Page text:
Britain's Coastal Railways with Julie Walters
You can’t move for celebrities on trains these days. If it’s not Joanna Lumley gosh-wowing on the Trans-Siberian Railway or Michael Portillo steaming across Europe with a suitcase full of freshly-pressed red slacks, it’s Paul Merton discovering Britain’s Secret Stations or Chris Tarrant… doing whatever it is he does on Channel 5. Probably catching the Stansted Express to Tottenham Hale, knowing their budgets.
But Julie Walters – now that really is someone you’d want to share a flask of Bovril and a Scotch egg with on a long train journey. And so it proved, as one of our most precious national treasures began her coastal railway tour with a Highland fling that proved the perfect showcase her salty, earthy humour.
‘Has Michael Portillo been on this train?’ she asked one crew. ‘I just thought I could smell Lynx.’ It’s the sort of line that might have been written for her by her old friend Victoria Wood. Admiring the engineering that went into the West Highland line, meanwhile, she concluded: ‘It must have been a bugger to build.’
At Fort William, she boarded the famous Jacobite steamer – immortalised in the Harry Potter films as the Hogwarts Express. ‘Finally, Mrs Weasley’s on the train!’ she cheered, having previously only got to wave off her young wizards from Platform 9 ¾.
As you might expect, Walters – who always felt drawn to the sea as she grew up in landlocked Birmingham – had a lovely manner with the various muggles she encountered on her travels, including a crofter called Morag in a town with more Highland cattle than people, and a man called Andy, with whom she enjoyed a flirtatious romantic interlude as they gutted herring together.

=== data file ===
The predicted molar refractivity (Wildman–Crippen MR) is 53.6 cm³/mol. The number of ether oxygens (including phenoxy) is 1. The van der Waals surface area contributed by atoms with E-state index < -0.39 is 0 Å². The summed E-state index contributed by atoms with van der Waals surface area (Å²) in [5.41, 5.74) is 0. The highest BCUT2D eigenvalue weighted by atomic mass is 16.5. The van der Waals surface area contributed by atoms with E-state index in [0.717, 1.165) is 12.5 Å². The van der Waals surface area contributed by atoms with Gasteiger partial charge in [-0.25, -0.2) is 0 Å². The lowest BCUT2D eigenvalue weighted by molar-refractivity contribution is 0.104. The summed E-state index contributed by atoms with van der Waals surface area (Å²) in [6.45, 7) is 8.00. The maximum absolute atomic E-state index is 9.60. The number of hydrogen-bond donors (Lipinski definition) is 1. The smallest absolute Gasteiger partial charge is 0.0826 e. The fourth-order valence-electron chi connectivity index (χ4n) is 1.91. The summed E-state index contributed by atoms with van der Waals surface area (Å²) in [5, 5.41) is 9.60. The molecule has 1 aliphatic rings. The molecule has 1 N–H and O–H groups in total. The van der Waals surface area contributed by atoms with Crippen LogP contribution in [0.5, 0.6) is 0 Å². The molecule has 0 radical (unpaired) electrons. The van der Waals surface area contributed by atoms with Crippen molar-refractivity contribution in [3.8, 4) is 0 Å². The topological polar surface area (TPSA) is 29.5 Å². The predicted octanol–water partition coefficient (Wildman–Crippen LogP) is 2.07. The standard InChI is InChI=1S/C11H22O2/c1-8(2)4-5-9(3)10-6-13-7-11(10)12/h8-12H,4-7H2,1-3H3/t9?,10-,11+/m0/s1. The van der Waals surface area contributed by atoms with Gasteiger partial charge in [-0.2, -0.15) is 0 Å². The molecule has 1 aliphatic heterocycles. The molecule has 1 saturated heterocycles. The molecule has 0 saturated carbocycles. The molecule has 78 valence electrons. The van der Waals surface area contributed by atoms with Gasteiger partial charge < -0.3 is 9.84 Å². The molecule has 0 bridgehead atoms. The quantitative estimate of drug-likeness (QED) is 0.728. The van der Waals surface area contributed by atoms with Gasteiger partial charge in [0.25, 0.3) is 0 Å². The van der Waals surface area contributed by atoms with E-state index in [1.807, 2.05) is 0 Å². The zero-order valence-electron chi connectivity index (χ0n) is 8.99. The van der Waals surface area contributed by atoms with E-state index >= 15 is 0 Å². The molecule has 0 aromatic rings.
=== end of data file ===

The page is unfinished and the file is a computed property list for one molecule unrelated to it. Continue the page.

‘I’m such a speedy old fizzbrain, somewhere like this is heaven,’ she sighed, while exploring a deserted Skye. And that’s half the appeal of the show, which unfolds at such a gentle, ambling pace it makes Countryfile look like Peaky Blinders. In an age when life comes at us at the speed of a bullet train, sometimes it’s nice to puff along via the scenic route, in the company of a dear old friend.
From the cinematic John Ford landscapes to the local sawbones conducting an anesthetic-free amputation and a grizzled outlaw’s fire-and-brimstone sermon from the saddle of his horse, Netflix’s sumptuous, slow-burning new Western leaves no box unticked. The twist is that, with most of the men dead, it’s left to the likes of Michelle Dockery – a long way from Downton as a tough widow – to defend their town against lawless desperados. Carson will be frantic with worry.
The excellent series about disabled jobseekers began its second run by introducing us to Andy, the former MD of a motorbike school left partially paralysed by a stroke, and Ryan, whose desire to lead a normal life is constantly frustrated by his severe Tourette’s. By turns heartbreaking and inspirational (the tenderness shown by Ryan’s patient, supportive boyfriend was just lovely), it’s a sobering reminder of how far away we still are from that much-vaunted ‘inclusive society’.
Published in Waitrose Weekend, November 30, 2017
(c) Waitrose Weekend